This blade’s teeth are specifically shaped with no hook to prevent debris from accumulating on the blade while in use.
- 10” blade diameter
- Triple chip grind
- Carbide steel blade
- 72 tooth count
What We Like About Norske Tools NCSBP216
With zero hook angle, the teeth on this blade are particularly resistant to chipping, breaking, or warping, and have minimal chance of material buildup while cutting.
What We Don’t Like About Norske Tools NCSBP216
The cutting edges on this blade dull quickly and the packaging is misleading.
- Self-cleaning blade
- Resists chipping
- Can cut metal at need
- Multiple expansion vents
- Cuts quicker than similar blades
- Jagged cutting
- Loses sharpness quickly
This saw uses an ultra-fine edge and laser honing to produce the clean, smooth cuts you want to see when working with laminate.
- 12” blade diameter
- 1” arbor
- 100 tooth count
- Titanium carbide alloy
What We Like About HICO
This blade is laser-measured to a higher degree of accuracy than the competition, giving a smoother and more reliable cut than can be achieved with other blades.
What We Don’t Like About HICO
This blade’s finer teeth are more fragile than similarly sized blades, and will break more easily on material that other saws can handle with ease.
- High accuracy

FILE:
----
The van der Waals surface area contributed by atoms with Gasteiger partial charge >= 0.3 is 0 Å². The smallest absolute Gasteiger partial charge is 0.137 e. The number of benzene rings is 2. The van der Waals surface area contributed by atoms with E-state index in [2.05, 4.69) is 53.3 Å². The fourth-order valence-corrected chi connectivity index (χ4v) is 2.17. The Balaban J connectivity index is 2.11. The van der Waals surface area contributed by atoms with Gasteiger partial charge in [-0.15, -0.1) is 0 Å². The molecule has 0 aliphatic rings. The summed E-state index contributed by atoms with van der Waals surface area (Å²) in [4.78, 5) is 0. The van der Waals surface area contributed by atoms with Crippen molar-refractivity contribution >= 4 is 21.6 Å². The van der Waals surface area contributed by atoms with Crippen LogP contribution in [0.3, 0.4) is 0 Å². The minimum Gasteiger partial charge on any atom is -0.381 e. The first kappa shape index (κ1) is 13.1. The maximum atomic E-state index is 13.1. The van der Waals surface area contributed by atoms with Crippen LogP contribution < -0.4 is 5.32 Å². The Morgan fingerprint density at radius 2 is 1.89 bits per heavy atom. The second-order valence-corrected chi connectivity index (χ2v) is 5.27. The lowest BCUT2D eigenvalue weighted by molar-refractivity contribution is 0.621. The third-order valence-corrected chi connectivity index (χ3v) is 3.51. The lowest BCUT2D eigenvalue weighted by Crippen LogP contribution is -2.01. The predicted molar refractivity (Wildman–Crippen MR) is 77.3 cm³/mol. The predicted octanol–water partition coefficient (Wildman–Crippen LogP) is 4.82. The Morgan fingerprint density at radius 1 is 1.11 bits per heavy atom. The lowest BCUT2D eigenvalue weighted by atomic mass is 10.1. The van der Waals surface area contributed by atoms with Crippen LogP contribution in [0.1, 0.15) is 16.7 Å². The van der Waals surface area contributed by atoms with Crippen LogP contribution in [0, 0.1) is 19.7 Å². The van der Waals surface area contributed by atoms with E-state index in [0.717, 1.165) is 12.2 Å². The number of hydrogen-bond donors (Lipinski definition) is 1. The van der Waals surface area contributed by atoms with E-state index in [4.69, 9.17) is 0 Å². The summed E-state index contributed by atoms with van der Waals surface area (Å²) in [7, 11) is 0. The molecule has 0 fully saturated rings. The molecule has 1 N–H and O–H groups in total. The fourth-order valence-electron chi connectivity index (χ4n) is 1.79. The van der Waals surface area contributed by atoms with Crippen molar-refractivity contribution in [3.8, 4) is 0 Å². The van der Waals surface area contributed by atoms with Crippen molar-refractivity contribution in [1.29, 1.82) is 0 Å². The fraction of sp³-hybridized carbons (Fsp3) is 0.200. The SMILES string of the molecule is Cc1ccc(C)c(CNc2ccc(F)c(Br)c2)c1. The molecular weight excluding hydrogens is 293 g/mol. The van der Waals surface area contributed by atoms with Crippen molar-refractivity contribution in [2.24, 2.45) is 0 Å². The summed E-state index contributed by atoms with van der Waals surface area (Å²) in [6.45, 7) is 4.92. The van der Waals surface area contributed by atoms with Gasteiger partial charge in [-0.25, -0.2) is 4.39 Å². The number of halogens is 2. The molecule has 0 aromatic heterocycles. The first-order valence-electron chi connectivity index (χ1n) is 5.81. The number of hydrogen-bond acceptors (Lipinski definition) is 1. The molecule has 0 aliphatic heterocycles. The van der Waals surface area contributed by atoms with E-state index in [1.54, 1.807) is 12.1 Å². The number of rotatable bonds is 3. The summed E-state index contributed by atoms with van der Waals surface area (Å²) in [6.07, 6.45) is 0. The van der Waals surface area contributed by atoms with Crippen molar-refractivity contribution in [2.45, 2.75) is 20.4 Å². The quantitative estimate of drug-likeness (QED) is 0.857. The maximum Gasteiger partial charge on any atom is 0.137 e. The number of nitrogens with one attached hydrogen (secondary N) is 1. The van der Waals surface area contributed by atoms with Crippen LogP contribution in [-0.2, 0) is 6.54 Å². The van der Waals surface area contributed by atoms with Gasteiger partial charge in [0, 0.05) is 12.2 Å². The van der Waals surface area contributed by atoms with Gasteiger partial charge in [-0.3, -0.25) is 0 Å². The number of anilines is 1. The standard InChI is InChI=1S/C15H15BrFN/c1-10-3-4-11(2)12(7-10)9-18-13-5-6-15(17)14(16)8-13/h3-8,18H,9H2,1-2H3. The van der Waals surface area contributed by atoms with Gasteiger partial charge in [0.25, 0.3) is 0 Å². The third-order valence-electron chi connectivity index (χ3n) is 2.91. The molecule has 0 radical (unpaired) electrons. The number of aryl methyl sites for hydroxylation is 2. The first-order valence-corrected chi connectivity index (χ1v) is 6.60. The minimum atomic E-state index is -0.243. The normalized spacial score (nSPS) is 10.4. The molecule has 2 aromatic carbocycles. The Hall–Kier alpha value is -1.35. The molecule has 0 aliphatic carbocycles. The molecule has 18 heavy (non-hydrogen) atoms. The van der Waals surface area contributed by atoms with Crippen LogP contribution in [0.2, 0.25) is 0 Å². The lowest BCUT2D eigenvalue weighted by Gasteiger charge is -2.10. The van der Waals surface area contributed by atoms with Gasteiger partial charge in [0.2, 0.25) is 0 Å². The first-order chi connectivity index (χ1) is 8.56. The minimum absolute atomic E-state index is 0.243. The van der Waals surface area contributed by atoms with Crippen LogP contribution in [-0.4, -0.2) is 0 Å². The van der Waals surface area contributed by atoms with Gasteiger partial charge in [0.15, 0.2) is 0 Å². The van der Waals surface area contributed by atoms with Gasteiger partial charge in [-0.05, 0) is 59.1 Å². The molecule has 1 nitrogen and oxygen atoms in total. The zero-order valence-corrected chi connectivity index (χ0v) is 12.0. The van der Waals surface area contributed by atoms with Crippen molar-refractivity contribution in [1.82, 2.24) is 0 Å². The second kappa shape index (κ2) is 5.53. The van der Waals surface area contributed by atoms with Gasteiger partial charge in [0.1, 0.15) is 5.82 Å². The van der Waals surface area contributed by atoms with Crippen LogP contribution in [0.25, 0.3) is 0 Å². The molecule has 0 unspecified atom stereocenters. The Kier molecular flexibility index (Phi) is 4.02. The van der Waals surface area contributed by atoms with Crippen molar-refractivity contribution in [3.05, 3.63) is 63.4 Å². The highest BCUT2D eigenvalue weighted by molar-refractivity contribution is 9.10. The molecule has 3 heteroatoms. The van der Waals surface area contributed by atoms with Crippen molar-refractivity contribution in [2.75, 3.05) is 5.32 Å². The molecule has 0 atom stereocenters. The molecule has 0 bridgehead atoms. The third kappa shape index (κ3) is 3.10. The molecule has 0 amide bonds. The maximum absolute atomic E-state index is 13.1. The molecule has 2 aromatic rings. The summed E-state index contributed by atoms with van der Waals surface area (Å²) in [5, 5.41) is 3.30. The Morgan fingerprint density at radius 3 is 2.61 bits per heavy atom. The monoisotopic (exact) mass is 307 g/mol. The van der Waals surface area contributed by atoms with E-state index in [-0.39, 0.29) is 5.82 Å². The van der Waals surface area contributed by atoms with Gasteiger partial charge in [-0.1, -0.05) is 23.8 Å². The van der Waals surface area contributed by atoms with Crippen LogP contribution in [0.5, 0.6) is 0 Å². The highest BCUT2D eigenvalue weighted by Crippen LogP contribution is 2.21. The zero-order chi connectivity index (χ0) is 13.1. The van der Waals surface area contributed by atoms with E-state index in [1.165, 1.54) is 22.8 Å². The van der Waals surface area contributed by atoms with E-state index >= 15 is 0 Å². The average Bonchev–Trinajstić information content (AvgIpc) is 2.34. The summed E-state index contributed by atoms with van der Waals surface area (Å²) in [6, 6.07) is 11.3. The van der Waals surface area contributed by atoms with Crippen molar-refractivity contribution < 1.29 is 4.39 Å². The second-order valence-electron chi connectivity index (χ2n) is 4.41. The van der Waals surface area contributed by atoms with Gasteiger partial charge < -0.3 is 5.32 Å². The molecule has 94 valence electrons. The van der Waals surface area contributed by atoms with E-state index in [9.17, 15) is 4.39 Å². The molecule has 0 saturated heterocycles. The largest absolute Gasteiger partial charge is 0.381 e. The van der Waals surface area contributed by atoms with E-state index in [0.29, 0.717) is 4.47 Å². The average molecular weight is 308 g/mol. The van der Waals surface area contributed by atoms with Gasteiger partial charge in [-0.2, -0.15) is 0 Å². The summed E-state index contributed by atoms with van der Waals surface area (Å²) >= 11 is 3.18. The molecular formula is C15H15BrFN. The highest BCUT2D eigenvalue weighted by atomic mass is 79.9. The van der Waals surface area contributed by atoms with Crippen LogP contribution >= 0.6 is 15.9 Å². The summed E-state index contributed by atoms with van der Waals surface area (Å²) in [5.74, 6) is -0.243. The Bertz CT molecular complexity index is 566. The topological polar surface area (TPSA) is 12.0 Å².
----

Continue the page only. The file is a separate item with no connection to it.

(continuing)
- High tooth count
- Laser honed blade
- Titanium alloy blade resists warping or cracking
- Suitable for delicate materials like PVC and fiberglass
- The blade can wobble when in use
- Fragile teeth come off easily
The right saw blade makes any construction or demolition job measurably easier, whether by ensuring you need to switch or maintain blades less often or simply by shearing through the material to be cut in the most efficient way possible. Picking one of these saw blades for laminate flooring will ensure that you are using the right tool for the job and getting your work done quickly, cleanly and with minimal wasted effort.
Keep in mind that having the right blades is only part of the struggle; you will need a good saw body as well to bring your job to peak efficiency. It is often beneficial to compare saw bodies and blades separately, as they are relatively interchangeable and it may take time to find the correct combination for your task.
The first thing you want to know when looking for a new saw blade is what diameter blade is needed; getting the wrong diameter blade for your saw makes both pieces unusable and amounts to nothing more than a waste of time and money. Blades come in several different measurements; make sure that your saw and blade are both measured in the same increments, or execute an accurate conversion, before actually buying a blade.
Laminate flooring is a relatively delicate material so buying a saw blade to cut it involves looking for different suitable attributes than most saw blades possess. To begin with, you will be looking for a blade that is thinner with a higher tooth count; higher tooth counts make a blade stay sharp longer and create a smoother cut.
Additionally, the teeth themselves should be quite fine. Finer teeth take off less material when cutting through something and do not leave the ragged edges or torn material that can make laminate flooring hard to install. Keep in mind that fine-tooth saws will wear down quicker than most general-purpose blades, so be prepared to buy replacements on a relatively frequent basis.